Nasir al-Din Muhammad Humayun (1508 – 1556) was the second emperor of the Mughal Empire, who ruled what is today Afghanistan, Pakistan, and parts of northern India from 1531 to 1540 when he lost his dominions to a Pashtun noble. He regained them 15 years later with aid from the Persian Safavids, and ruled from 1555 to his death the following year, reestablishing the Mughal dynasty and passing its throne on to his son Akbar the Great.
The son and successor of Babur, founder of the Mughal Empire, Humayun inherited a restless realm, with many subjects – most notably the Afghans and Rajputs – not yet fully on board and reconciled to Mughal supremacy. He spent his first 9 years on the throne shuttling from one end of his realm to another, putting down revolts and fighting off intrigues, until 1540, when an Afghan adventurer with a power base in Bengal, Sher Shah, defeated Humayun and chased him out of India, while the rest of his realm rose up in revolt and threw off Mughal rule.
The former emperor hit the road, becoming a homeless wanderer, until he finally reached Persia in 1544, and succeeded in convincing its Shah to give him military aid. With Persian aid, Humayun set out to regain Afghanistan, and after 6 years of protracted campaigning, including the seizure of Kabul three times from a disloyal brother who had turned on him, he completed the task in 1550.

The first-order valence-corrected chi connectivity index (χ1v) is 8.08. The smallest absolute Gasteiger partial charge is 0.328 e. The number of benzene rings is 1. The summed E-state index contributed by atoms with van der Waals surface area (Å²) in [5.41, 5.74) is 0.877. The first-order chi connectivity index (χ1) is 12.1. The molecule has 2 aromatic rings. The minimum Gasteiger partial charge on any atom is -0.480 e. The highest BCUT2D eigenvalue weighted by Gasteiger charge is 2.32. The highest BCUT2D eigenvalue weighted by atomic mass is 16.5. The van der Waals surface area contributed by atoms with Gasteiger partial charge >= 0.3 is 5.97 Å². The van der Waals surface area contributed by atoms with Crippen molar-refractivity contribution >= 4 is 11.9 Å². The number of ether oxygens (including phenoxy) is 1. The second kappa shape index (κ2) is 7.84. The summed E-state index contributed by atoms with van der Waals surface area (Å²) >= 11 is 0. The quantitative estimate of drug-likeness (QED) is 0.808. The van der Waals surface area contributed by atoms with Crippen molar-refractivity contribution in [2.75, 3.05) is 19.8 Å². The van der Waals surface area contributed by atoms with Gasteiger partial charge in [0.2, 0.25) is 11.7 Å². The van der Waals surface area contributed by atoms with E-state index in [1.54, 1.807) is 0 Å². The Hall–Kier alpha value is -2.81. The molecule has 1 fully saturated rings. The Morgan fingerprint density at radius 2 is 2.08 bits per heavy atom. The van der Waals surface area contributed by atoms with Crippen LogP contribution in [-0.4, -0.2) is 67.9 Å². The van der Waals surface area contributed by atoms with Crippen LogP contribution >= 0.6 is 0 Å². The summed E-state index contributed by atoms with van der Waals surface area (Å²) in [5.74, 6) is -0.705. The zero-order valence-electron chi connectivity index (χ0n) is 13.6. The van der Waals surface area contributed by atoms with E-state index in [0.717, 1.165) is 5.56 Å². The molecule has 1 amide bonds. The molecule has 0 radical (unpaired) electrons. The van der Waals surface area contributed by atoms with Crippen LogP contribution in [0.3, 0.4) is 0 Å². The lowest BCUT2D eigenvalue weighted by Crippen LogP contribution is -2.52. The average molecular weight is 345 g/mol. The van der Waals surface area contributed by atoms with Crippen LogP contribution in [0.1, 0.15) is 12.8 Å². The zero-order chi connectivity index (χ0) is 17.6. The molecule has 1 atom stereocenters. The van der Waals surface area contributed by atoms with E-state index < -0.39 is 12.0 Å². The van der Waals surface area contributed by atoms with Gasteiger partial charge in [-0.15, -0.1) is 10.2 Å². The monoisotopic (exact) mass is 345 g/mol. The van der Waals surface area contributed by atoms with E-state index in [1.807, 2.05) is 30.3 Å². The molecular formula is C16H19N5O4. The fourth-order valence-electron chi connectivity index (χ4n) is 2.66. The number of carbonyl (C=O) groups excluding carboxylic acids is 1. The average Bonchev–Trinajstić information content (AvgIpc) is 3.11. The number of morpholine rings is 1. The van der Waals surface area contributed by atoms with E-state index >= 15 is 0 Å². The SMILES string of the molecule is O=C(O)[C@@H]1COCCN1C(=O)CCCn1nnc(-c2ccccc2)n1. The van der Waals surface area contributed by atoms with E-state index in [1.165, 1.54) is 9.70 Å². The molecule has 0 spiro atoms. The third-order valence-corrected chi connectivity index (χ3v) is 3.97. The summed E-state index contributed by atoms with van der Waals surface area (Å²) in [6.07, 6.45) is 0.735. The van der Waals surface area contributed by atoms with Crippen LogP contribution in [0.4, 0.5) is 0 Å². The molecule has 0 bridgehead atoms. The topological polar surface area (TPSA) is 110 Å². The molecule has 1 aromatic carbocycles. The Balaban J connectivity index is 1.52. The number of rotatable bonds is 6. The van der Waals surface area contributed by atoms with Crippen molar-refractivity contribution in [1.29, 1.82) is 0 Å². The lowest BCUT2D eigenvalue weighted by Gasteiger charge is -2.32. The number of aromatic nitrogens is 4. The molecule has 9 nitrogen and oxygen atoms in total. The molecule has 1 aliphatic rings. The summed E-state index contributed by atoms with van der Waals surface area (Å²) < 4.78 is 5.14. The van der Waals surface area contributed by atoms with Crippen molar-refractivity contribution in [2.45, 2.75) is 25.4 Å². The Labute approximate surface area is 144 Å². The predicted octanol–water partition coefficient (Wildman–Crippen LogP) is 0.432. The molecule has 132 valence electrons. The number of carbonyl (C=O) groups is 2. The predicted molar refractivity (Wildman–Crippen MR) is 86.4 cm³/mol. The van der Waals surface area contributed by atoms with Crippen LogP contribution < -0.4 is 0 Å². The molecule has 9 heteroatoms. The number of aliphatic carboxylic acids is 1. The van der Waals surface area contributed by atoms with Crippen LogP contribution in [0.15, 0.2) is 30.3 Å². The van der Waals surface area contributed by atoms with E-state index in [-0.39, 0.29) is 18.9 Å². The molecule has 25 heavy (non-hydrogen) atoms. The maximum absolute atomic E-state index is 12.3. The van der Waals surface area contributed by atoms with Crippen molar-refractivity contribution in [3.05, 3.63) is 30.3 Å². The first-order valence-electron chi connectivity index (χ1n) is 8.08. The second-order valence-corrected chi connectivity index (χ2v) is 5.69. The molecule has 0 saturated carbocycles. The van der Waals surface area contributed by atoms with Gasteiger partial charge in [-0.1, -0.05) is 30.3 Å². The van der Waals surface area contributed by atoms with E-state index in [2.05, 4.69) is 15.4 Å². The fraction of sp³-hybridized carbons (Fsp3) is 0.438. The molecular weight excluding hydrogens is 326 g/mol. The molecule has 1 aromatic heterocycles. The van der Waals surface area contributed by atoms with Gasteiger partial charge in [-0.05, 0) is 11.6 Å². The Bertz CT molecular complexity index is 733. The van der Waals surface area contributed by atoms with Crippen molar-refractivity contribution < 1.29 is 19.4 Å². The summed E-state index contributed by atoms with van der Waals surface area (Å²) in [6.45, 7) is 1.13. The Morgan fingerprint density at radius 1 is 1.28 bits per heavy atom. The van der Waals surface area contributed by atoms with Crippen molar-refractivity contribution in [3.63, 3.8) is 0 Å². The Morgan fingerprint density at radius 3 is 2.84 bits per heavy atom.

By 1555, back in India, Sher Shah had died and a civil war had broken out between his descendants. Seizing the opportunity, Humayun invaded what is now Pakistan, and captured Lahore, then plunged into and seized Punjab. Continuing his march, by July of 1555, Humayun had regained Delhi and Agra as well, and finally completed the restoration of the realm he had lost a decade and a half earlier.
He did not enjoy it for long, however. Only half a year after regaining his throne, on January 27th, 1556, Humayun was walking down the stairs from his library with his arms full of books when he heard a nearby mosque’s azan, or call to prayer. For some reason, he chose to pray then and there on the stairs, and when he knelt during the ritual, he got his foot tangled in his robe, tripped, and tumbled down the flight of steps to the stone ground below. He struck his head and died of his injuries three days later.